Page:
And if a person does not perceive our country as his future homeland, he is not going to care about those who live in it today or who will live in it tomorrow. In our government, where the vile control the fools, we can't expect any other outcomes. And society, unfortunately, has not yet learned how to efficiently and systematically pursue its interests.
But in any case, the current situation is dangerous. The temperature and pressure are rising, and the criminal folly of the Government can be used by the 'third force'. As long as our government is dominated by the ministers who, being in their early thirties and earning millions of dollars, allow themselves to talk with people in such a stupid and arrogant manner, the threat of social unrest will remain real.
'My claims stayed on the other side of the wall'
There is a deep-rooted opinion in our society that in places of detention such conditions have been created that even a person who was neutral towards law enforcement bodies prior to his or her detention, becomes aggressive towards them. How do you perceive this notion and why would such a metamorphosis take place?
I don't have a decisive answer to this question. Places of detention, correctional camps can be 'black', 'red' and 'strict-regime' as the one where I am now. And the conditions under which prisoners are detained vary significantly depending on the facility. In general, this is a very complex topic that I now devote a lot of attention to, since I was so 'lucky' to find myself in the middle of this life - there is no other way to comprehend this life; otherwise, it will remain a puzzle to you.
Depending on the above-mentioned, i.e. on conditions, relations between convicts and the administration are established. You have to understand that our correctional camps are a place where hundreds of people are housed together, most of them are preemptively aggressive, because here, everyone has to 'stand up for himself' and anyone can take any place that he is capable of taking. It's not a place for traditional values, and, as a counterbalance to them, people create their own values. The severity of the regime and the level of arbitrariness of people in uniforms differ from camp to camp.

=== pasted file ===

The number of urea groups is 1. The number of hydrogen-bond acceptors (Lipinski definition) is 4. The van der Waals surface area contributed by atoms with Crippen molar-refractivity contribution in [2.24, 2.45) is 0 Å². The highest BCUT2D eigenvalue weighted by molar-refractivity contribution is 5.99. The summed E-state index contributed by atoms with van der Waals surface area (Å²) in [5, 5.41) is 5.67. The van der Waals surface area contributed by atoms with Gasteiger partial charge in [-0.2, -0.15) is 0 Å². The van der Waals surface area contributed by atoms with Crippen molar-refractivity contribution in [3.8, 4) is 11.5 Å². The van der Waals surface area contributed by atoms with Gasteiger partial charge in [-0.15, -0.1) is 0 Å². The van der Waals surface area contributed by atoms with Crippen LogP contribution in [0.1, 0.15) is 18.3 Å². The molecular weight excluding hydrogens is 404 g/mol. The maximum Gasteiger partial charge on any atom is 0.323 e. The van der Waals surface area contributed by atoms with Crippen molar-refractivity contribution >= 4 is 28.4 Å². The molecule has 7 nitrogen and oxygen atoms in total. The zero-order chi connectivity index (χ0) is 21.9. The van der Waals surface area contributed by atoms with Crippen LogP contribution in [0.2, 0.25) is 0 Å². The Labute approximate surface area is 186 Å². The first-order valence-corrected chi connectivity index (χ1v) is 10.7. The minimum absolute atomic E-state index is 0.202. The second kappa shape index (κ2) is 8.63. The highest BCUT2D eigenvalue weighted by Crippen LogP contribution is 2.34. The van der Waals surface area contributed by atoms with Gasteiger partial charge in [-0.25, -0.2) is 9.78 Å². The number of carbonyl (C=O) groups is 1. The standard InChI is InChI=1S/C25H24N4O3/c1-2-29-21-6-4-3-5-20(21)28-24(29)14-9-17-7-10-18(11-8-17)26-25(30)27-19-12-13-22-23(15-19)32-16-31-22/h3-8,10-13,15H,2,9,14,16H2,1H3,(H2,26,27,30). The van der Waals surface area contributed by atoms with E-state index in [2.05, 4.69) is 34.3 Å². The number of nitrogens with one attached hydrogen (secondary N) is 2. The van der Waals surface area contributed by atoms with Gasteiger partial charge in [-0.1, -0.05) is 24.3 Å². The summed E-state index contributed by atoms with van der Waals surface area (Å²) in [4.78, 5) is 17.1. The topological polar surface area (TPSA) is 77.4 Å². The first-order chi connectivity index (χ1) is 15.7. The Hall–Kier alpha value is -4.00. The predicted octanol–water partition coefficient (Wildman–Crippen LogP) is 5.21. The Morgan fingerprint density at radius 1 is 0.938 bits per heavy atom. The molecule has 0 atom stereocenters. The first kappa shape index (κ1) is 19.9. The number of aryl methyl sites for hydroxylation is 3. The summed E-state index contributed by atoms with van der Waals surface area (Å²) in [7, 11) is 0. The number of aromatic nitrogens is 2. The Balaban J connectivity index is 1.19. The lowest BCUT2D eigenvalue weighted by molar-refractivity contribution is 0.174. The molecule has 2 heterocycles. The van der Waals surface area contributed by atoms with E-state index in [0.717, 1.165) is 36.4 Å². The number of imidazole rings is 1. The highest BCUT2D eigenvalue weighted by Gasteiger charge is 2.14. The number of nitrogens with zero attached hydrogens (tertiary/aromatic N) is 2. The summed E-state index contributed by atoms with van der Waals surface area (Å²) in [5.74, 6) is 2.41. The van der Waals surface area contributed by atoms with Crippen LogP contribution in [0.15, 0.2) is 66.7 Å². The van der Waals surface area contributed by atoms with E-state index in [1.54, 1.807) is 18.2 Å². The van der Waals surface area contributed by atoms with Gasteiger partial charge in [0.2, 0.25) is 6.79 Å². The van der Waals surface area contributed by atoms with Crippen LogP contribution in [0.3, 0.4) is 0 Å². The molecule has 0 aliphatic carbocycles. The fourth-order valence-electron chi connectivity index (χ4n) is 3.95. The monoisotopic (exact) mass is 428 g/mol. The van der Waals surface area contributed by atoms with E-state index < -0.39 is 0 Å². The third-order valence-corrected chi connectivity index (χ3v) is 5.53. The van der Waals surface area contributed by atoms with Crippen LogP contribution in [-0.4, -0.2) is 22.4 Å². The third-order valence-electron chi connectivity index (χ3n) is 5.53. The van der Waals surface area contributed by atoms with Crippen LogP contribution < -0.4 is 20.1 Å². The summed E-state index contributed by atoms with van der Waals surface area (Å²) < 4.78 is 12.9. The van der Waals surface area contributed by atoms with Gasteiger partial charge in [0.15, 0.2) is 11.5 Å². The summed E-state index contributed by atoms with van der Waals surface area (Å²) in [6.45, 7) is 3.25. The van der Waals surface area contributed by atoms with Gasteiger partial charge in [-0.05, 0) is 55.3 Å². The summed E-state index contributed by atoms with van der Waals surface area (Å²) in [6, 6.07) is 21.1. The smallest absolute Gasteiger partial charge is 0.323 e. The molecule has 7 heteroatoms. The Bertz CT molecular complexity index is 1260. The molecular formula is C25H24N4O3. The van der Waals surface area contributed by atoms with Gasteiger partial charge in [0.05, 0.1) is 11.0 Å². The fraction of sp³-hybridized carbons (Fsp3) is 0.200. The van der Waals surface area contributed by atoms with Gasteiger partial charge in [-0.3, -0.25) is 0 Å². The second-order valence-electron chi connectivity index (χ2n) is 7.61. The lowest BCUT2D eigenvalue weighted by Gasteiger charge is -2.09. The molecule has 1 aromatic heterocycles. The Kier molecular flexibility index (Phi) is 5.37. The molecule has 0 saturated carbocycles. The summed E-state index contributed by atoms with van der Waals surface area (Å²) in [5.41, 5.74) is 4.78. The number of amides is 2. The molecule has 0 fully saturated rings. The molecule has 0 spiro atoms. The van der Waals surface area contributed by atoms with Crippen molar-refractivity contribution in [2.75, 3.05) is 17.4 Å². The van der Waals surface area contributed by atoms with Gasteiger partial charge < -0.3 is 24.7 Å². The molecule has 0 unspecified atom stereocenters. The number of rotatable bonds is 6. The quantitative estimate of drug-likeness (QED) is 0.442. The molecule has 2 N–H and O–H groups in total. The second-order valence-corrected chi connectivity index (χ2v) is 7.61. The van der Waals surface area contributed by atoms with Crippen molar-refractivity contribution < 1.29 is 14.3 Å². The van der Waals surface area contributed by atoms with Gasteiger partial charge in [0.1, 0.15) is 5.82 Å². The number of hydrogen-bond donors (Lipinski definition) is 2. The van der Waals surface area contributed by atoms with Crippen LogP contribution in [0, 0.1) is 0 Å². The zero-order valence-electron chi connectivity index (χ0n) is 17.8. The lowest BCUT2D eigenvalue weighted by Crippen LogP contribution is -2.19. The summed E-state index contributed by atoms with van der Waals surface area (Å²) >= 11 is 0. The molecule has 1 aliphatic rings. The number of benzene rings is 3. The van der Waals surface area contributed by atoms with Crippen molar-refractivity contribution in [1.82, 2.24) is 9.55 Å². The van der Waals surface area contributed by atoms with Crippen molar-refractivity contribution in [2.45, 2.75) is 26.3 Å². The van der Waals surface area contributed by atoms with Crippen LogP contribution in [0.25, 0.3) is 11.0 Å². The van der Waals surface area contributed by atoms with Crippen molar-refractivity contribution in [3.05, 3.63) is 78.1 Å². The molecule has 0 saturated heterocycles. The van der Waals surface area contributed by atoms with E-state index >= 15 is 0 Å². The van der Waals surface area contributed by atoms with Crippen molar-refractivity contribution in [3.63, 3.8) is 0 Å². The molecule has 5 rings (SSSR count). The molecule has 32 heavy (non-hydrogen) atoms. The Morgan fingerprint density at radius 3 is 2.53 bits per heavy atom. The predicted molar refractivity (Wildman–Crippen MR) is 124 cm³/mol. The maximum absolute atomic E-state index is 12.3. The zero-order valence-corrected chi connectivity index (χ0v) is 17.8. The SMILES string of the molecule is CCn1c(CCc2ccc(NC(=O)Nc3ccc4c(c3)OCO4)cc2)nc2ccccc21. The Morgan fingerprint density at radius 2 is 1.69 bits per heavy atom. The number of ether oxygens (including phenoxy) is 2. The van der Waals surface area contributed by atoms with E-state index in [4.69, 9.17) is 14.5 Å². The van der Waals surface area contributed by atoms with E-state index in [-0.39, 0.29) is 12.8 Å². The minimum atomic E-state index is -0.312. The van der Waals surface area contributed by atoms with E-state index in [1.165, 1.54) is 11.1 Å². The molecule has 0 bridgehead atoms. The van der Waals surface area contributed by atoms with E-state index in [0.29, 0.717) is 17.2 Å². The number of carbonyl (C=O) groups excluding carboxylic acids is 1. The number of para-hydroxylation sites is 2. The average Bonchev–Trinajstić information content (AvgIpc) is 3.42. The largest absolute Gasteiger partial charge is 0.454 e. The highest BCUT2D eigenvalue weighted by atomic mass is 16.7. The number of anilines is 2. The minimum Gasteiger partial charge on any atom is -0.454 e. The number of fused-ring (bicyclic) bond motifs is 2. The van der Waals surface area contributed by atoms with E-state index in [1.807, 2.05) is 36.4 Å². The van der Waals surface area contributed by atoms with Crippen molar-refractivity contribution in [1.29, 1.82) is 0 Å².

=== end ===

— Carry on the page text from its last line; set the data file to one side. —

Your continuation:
Here, in the 'Petropavlovk's trine', the cult of the regime, which is designed to crush aggression and its various manifestations: prevails. Here, for example, there is absolutely no alcohol or drugs - ABSOLUTELY NO SUCH THINGS! So, I will repeat myself: it is a complex topic and it deserves a more thorough approach.
As for me, I have no complaints in terms of the respect for my rights, but I hate every minute of my stay here, because I consider myself innocent. Naturally, I do not cherish affection for our law enforcement system, but all of my claims stayed on the other side of the wall, and I do have many claims.
'I don't consider myself a leader'
How do you feel about the fact that many oil workers, as the labour dispute in Zhanaozen and Karazhanbas has been developing, refused to further support their leaders, as was the case with Natalia Sokolova, and indirectly with you also?
Such decisions should be treated with understanding. When the events in Zhanaozen began, even before May 2011, oil workers had their Sokolova, who was their nerve centre. She was imprisoned in May 2011. Those who stayed after she had left, were active fighters for their rights, but they could not formulate them and do things properly. And then they were imprisoned, too. Some of them were later released, but previously they had been deprived of the spirit of leadership. Only the controlled people stayed, who are now controlled by others.
By the way, I do not consider myself a leader even in the party; I am the head. People began to call me the leader of the party only after my arrest; in general, I believe that a man should not call himself a leader, as it is not this person's decision; he may only be labelled a leader by those whom he leads, if they consider him to be one. I wasn't the leader of oil workers, even indirectly; we, upon request, provided them with informational support. This is the conceptual approach.
As for today's situation, I am unable to keep track of it in
detail and, consequently, to analyse it more thoroughly.